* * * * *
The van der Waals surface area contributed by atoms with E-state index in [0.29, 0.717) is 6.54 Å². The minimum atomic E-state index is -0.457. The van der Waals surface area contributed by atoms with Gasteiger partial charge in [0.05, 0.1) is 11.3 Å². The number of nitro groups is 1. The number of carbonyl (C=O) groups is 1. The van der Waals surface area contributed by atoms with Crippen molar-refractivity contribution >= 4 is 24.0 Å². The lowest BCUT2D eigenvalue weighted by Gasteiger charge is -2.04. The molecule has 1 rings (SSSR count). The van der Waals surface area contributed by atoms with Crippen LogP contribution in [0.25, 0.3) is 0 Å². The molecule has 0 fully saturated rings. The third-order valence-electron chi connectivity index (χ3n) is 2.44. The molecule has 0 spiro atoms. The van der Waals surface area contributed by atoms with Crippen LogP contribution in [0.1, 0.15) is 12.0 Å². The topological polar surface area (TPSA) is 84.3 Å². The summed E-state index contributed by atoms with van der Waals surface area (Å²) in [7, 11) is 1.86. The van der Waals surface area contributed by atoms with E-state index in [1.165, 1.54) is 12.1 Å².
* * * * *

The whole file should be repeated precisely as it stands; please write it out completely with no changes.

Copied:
The van der Waals surface area contributed by atoms with E-state index in [0.29, 0.717) is 6.54 Å². The minimum atomic E-state index is -0.457. The van der Waals surface area contributed by atoms with Gasteiger partial charge in [0.05, 0.1) is 11.3 Å². The number of nitro groups is 1. The number of carbonyl (C=O) groups is 1. The van der Waals surface area contributed by atoms with Crippen molar-refractivity contribution >= 4 is 24.0 Å². The lowest BCUT2D eigenvalue weighted by Gasteiger charge is -2.04. The molecule has 1 rings (SSSR count). The van der Waals surface area contributed by atoms with Crippen LogP contribution in [0.25, 0.3) is 0 Å². The molecule has 0 fully saturated rings. The third-order valence-electron chi connectivity index (χ3n) is 2.44. The molecule has 0 spiro atoms. The van der Waals surface area contributed by atoms with Crippen LogP contribution in [0.1, 0.15) is 12.0 Å². The topological polar surface area (TPSA) is 84.3 Å². The summed E-state index contributed by atoms with van der Waals surface area (Å²) in [7, 11) is 1.86. The van der Waals surface area contributed by atoms with E-state index in [1.165, 1.54) is 12.1 Å².